According to American Indian theorist and activist Ward Churchill, the word “squaw” arose from the inability of European men, in New England, to say the word “sunksquaw” in the Narragansett language. They corrupted it to “squaw.” I described the similarity between the Cree word for woman, “iskwew,” and the word squaw. For Cree, like Narragansett, is an Algonquin language. In my personal research to enhance my work as a historical interpreter, I have read a number of inspiring books on Native—White relations and women’s economic roles in the fur trade, including Ward Churchill’s book A Little Matter of Genocide: Holocaust and Denial in the Americas, 1492 to the Present (1998), Sylvia Van Kirk’s Many Tender Ties: Women in Fur Trade Society, 1670-1870 (1981), and Jennifer Brown’s Strangers in Blood: Fur Trade Company Families in Indian Country (1980). Until very recently the chronicle of my maternal ancestors has been neglected, and my own understanding of this vital social history necessitates such scholarly investigation.
She continues, writing “Sometimes we act in ignorance of what a word means, ignorance meaning both ‘unknowing’ and ‘demeaning.’” Something I’ve noticed about this city is just how much it has in common with Ottawa (a working-class town and a government town) in terms of a kind of self-dismissal, and just how little outsiders know of what happens within its borders (and just how little they want to know). The big difference for Edmonton is in just how many books are produced about the area (I am trying to correct this for my own city, with, among other things, the newly-published Ottawa: The Unknown City), and just how many references there are to the city. As Robert Kroetsch said to Margaret Lawrence in “A Conversation” from Trace: Prairie Writers on Writing (Winnipeg MB: Turnstone Press, 1986), “In a sense, we haven’t got a real identity until somebody tells our story.” Or, as Aritha van Herk wrote in A Frozen Tongue (Sydney NSW: Dangaroo Press, 1992):

I lived in a small flat near the University of Alberta in Edmonton. It is important to understand that Edmonton is a city of landscape, divided by the North Saskatchewan river into two halves. The river is large, and in a geographical sense, it is recent: the valley that it traces through is narrow and steep, almost cliff-like. This physical fact necessitates several bridges that reach, not just across the river, but from one side of the valley to the other. The oldest and most impressive of these is the High Level Bridge, a narrow lack lattice that is both aloof and sinister, a landmark that hangs above the valley like a sign. It is the bridge that suicides jump from, it connects the city’s dueling halves of commerce and learning. Although I lived almost on top of it, I never thought of it, that black bridge. We looked at it, made love under it, even dared, drunk of course, to cross its upper tier over open railway ties. But I never thought about it. Until The Studhorse Man.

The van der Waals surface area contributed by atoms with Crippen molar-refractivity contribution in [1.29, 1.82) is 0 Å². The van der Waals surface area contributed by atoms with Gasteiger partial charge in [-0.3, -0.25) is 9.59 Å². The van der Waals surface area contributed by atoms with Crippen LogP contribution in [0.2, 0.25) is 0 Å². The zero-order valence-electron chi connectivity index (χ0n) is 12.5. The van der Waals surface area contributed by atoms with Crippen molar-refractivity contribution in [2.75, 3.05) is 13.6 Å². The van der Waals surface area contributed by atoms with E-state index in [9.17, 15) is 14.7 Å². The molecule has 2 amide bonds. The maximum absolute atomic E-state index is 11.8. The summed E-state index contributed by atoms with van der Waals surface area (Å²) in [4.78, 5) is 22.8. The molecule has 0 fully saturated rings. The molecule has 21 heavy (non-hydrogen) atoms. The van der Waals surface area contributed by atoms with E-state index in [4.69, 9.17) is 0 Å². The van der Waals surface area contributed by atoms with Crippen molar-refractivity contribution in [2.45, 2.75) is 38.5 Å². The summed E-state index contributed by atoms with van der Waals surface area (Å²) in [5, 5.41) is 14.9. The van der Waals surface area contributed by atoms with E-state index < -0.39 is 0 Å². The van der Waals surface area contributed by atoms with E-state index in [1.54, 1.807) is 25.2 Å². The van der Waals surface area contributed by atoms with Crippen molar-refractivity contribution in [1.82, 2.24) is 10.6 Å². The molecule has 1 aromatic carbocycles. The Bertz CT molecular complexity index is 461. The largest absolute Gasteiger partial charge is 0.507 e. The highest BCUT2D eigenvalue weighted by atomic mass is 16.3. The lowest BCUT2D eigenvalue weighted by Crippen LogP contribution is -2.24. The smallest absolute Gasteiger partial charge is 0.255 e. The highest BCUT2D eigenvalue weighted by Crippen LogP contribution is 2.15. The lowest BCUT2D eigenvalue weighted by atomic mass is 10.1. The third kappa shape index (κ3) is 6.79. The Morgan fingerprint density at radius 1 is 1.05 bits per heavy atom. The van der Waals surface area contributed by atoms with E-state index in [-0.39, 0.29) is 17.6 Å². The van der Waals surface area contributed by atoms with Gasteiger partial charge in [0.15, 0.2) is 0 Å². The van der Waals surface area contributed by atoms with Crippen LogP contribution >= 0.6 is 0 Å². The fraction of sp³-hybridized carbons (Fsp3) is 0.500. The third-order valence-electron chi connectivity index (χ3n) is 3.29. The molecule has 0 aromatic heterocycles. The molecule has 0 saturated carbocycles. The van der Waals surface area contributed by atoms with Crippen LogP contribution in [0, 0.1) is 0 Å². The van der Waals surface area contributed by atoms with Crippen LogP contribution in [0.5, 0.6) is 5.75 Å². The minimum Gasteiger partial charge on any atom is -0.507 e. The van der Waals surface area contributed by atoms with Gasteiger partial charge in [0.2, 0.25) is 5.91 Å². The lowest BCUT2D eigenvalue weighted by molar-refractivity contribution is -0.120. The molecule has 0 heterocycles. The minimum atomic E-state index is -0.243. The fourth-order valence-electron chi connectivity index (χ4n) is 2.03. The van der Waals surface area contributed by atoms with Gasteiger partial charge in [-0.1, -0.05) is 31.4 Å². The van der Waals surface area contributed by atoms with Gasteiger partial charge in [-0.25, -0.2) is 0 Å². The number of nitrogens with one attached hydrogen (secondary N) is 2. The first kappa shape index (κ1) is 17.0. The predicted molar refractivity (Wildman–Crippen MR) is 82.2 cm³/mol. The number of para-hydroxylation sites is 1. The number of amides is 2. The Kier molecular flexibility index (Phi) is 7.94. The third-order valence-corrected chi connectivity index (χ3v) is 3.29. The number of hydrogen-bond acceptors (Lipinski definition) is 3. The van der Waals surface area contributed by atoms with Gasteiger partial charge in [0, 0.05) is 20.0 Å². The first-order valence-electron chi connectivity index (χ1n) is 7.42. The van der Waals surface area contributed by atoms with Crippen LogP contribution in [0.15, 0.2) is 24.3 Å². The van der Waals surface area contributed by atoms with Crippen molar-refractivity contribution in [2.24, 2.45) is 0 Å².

The Studhorse Man is unquestionably one of the finest picaresque novels ever written. It is no accident that I have written a picaresque novel, or that Robert Kroetsch and I grew up not twenty-three kilometres from each other, across the Battle River, but that does not matter. Then I had written nothing. What does matter is that The Studhorse Man takes place in Alberta, in Edmonton, and in one insane scene, the hero, Hazard Lepage, chases a thousand horses through a howling prairie blizzard and across the High Level bridge. It is an hilarious scene because the horse stampede wrecks havoc with an already snow-bound city; it is written to make the reader choke with laughter.

But I did not laugh. I walked to the window of my cheap flat and I looked out and I saw the same bridge that had just been drawn in black ink on the page in the book I still held in my hand. I stared at it for a long time, holding that paperback book and not daring to blink for fear somewhere would vanish. Someone had dared to write about a place I knew, about me. I finally had a map.
This is Edmonton telling its own story, which can only add to the same of anyone else who comes from this town, or currently lives here. As editor Zwicker writes in her own “Afterword”:

Our conversations are not uncontentious, and there is no single voice for these multiple perspectives. Taken together, the contributions offer a montage of images by turns jarring, moving, comforting, familiar, titillating, amusing, and startling. Above all, the pieces here resoundingly insist that as long as we continue to experience the city viscerally, we cannot die.
For anyone interested in learning Edmonton, another recent book I would recommend is the massive Edmonton: In Our Own Words by Linda Goyette and Carolina Jakeway Roemmich (Edmonton AB: University of Alberta Press, 2004).